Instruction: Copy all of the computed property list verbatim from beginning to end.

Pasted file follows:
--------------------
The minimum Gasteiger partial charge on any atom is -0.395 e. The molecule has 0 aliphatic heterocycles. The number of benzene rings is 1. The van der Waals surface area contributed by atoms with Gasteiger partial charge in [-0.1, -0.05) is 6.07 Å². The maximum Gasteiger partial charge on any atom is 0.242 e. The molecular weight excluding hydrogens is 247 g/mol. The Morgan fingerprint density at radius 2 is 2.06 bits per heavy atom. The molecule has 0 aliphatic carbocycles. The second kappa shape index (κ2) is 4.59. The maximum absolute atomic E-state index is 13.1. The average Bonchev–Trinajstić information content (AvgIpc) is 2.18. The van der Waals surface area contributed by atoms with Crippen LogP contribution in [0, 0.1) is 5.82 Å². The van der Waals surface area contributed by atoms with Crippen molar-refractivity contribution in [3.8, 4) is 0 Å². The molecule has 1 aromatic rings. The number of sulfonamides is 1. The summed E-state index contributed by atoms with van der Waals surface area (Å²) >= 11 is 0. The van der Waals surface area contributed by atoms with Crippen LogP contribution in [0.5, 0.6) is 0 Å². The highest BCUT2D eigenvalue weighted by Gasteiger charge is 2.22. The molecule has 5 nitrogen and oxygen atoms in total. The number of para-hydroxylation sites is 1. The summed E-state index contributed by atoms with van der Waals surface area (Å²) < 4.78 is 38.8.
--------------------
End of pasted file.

The minimum Gasteiger partial charge on any atom is -0.395 e. The molecule has 0 aliphatic heterocycles. The number of benzene rings is 1. The van der Waals surface area contributed by atoms with Gasteiger partial charge in [-0.1, -0.05) is 6.07 Å². The maximum Gasteiger partial charge on any atom is 0.242 e. The molecular weight excluding hydrogens is 247 g/mol. The Morgan fingerprint density at radius 2 is 2.06 bits per heavy atom. The molecule has 0 aliphatic carbocycles. The second kappa shape index (κ2) is 4.59. The maximum absolute atomic E-state index is 13.1. The average Bonchev–Trinajstić information content (AvgIpc) is 2.18. The van der Waals surface area contributed by atoms with Crippen LogP contribution in [0, 0.1) is 5.82 Å². The van der Waals surface area contributed by atoms with Crippen molar-refractivity contribution in [3.8, 4) is 0 Å². The molecule has 1 aromatic rings. The number of sulfonamides is 1. The summed E-state index contributed by atoms with van der Waals surface area (Å²) >= 11 is 0. The van der Waals surface area contributed by atoms with Crippen LogP contribution in [0.5, 0.6) is 0 Å². The highest BCUT2D eigenvalue weighted by Gasteiger charge is 2.22. The molecule has 5 nitrogen and oxygen atoms in total. The number of para-hydroxylation sites is 1. The summed E-state index contributed by atoms with van der Waals surface area (Å²) < 4.78 is 38.8.